For one mother, bin Laden’s death doesn’t change a thing

For one mother, bin Laden’s death doesn’t change a thing

Lynne Morris, shown at a baseball game she attended in the summer of 2001, was killed in the attacks on the World Trade Center on Sept. 11, but her spirit lives on.Photo provided
Published: 2:00 AM – 05/06/11

While the world cheered the killing of the man who plotted the murder of her child, the mother could only sigh.

“It doesn’t change anything,” says Monroe’s Pat Morris, whose 22-year-old daughter, Lynne, was killed at the World Trade Center on 9/11.

The death of Osama bin Laden won’t bring back the young woman with the long brown hair and wide smile who always would make her friends say “I love you” before they got off the phone.

While throngs chanted “USA, USA” after bin Laden was gunned down, Pat Morris felt numb — “like I’d been hit by a truck again,” she says.

The news that bin Laden was killed in a daring raid won’t bring back the chatty daughter who could walk into a ladies’ room at work and emerge minutes later with a new friend.

As for the pundits who speculated about President Barack Obama’s approval ratings, or whether the death photo of bin Laden should be released?

Pat Morris just shakes her head.

“It’s not going to bring anyone’s loved ones back,” she says.

The cheers, chants and media chatter only made Pat Morris slip back to the dark side of the life that was forever changed the sunny day Lynne left her Monroe home for work and never returned.

So rather than dwell on the man behind the killing of her daughter — the baby daughter who said “buggafly” instead of “butterfly,” the little girl who wore mom’s high heels to play fashion show, the young woman who gave a struggling single mom flowers — Pat Morris prefers to think of the spirit of Lynne that survives.

It’s a spirit Pat Morris sees in her grandchildren — the children of Lynne’s brother, Ed, the children Lynne didn’t live long enough to meet.

Pat sees Lynne in the bent pinky of 3-year-old Claire — a pinky just like baby Lynne’s.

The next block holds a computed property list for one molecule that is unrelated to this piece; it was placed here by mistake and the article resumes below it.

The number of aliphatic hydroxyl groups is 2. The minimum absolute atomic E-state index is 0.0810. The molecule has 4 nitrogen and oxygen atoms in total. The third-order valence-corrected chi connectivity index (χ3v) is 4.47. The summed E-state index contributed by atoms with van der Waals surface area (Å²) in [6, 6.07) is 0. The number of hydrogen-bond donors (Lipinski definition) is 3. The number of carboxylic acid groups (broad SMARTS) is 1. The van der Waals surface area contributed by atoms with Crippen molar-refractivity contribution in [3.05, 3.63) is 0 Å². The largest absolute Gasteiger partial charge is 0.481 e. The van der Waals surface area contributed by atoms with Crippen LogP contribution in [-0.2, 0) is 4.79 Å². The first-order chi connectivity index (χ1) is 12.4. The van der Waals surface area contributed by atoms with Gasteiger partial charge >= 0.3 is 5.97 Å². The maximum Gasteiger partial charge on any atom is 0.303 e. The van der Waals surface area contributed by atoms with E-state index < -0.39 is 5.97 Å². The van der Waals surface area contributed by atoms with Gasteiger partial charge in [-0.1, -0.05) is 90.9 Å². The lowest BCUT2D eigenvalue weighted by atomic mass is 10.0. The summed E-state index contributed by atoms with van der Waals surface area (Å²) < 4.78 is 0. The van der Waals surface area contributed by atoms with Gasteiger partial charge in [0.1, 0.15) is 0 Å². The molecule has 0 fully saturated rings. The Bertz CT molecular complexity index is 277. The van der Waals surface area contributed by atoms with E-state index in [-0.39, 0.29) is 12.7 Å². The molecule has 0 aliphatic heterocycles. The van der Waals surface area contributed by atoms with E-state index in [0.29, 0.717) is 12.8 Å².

She sees Lynne in the way 10-month-old Evelyn sucks her two fingers, just like Lynne.

So Pat Morris gave Lynne’s favorite stuffed animal — Choco, the chocolate monkey — to Claire.

Pat Morris also sees Lynne when her daughter’s friends — friends Lynne knew since she was a baby — have their babies.

That’s why she also gives them Lynne’s stuffed animals and dolls, like the boy and girl statues she gave to the friend of Lynne’s who just had twins.

But perhaps most of all, Pat Morris prefers to think that the goodness of Lynne lives on in the creature that symbolizes new life — the butterfly. Lynne had pictures of butterflies all over her room — on the mirror, on the picture frames, even on the last Mother’s Day card she sent Pat.

So Pat Morris wears a butterfly pendant on her neck. She sets her table with a butterfly place mat. She lights a candle with a glass butterfly shade at family gatherings. And she hangs a butterfly tapestry on the wall.

The crocheted words read: “The most beautiful things in the world cannot be seen or touched. They can only be felt with the heart.”

And sometimes, even in the darkest, coldest times, those butterflies flutter into Pat Morris’ life.

On a damp, gray day a few weeks ago, she was driving to the baby shower of Lynne’s childhood friend. In the 40-degree cold, a butterfly flew onto her car window.

For Pat Morris, the butterfly — born again every spring — is more proof that the goodness of Lynne lives on long after evil Osama bin Laden has died.

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